Mbabane Case Study

With revenues approaching $300 million a year, the company seems to be one of the few examples of a start-up, online grocery easiness actually being profitable. Most previous start-up, online groceries have failed, while existing traditional grocery stores have been more successful in online delivery from their local physical stores. For instance, a leading example of dot. Com excess was the flame out of online grocery start-up Waveband in 1999. Continued Chapter 1 Mbabane burned through $1. 2 billion from investors in order to launch its online grocery business in ten markets.

Waveband went bankrupt in 2001. Freeholders was founded in 1999?Just prior to the burst in the Internet bubble. The business plan for inline groceries was to focus on a high-density, single metropolitan area like Manhattan in New York City, to offer farm-fresh food, and deliver it on-time at prices about 15% less than local stores. A high-density urban area meant fewer delivery trucks would be needed, and average incomes were quite high in Manhattan. Most investors and commentators thought the task difficult, if not impossible.

For many [ears it was a combination of both. Freeholders built a 300,000-square-foot headquarters and refrigerated packing plant in 2000 in the Long Island City section of Queens and made its first deliveries in 2002. He Freeholders Web site features around 3,000 perishables and 3,000 packaged goods compared to the typical 25,000 packaged goods and 2,200 perishable items that a typical grocery store offers. To provide the level of service it wanted, Freeholders created the most modern automated perishable food processing plant in the United States.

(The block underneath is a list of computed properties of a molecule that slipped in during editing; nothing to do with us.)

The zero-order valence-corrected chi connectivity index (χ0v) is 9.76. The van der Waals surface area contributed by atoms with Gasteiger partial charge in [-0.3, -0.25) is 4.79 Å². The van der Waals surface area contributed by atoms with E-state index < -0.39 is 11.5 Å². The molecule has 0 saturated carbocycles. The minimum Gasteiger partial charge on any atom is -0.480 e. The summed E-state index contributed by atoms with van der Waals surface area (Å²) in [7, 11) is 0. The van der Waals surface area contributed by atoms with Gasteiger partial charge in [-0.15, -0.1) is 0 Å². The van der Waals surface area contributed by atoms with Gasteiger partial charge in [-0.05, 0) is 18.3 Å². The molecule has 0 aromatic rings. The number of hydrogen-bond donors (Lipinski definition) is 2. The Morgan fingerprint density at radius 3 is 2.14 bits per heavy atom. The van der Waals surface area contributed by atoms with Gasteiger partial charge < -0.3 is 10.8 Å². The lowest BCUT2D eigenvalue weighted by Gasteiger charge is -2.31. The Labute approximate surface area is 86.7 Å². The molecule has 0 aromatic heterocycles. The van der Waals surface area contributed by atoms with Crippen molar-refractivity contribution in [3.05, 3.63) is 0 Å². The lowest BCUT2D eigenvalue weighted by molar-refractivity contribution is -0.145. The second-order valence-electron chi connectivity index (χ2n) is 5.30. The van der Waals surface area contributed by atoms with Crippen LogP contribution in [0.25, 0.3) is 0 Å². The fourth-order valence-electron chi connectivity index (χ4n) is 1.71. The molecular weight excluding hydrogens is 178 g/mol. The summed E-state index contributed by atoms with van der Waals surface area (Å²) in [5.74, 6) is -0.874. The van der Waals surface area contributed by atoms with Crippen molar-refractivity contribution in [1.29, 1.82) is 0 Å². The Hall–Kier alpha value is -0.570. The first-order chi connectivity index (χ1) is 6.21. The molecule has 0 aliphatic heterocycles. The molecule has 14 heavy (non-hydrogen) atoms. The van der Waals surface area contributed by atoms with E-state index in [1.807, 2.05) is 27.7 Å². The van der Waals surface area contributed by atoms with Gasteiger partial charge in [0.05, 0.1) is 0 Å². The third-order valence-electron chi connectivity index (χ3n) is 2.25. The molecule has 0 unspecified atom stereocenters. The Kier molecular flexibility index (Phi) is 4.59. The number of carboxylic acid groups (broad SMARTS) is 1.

While most of the plant is kept at 36 degrees to ensure freshness and quality control, dedicated areas vary from a low of minus 25 degrees for frozen foods to a high of 62 degrees in one of its specially designed fruit and vegetable rooms. Freeholders butchers meat from whole carcasses, makes its own sausage, cuts Jp its own fish, grinds coffee, bakes bread and pastries, and cooks entire prepared meals. Cleanliness is an obsession? the factory was built to exceed U. S. Department of Agriculture standards.

Despite attention to production detail at the plant, from 2002 until 2008 Freeholders burned through investor cash as it tried to execute on its business plan. According to current CEO Richard Bradford, nothing went according to the plan. “We broke too many eggs. We showed up with thawed ice cream. We bruised the produce. We delivered late. Our trucks were stuck in traffic. We missed items in orders. We didn’t remedial service issues. ” If a customer called to complain, there was no organized Nay for Freeholders operations people to find out what happened or to re-send the order on another truck.

According to Bradford, the companies ability to churn through customers, attracting thousands of new customers, then quickly losing them once they experience the poor service, provided most of the revenue. Attracting new users was expensive, requiring extensive online advertising and discounting prices. 5% of the customers ordered three times or less, then stopped using Freeholders. In 2008 Bradford took over as CEO (prior to this he was Board Chairman, and prior to that a senior executive of Principle. Com). He fired the existing CEO and many senior managers.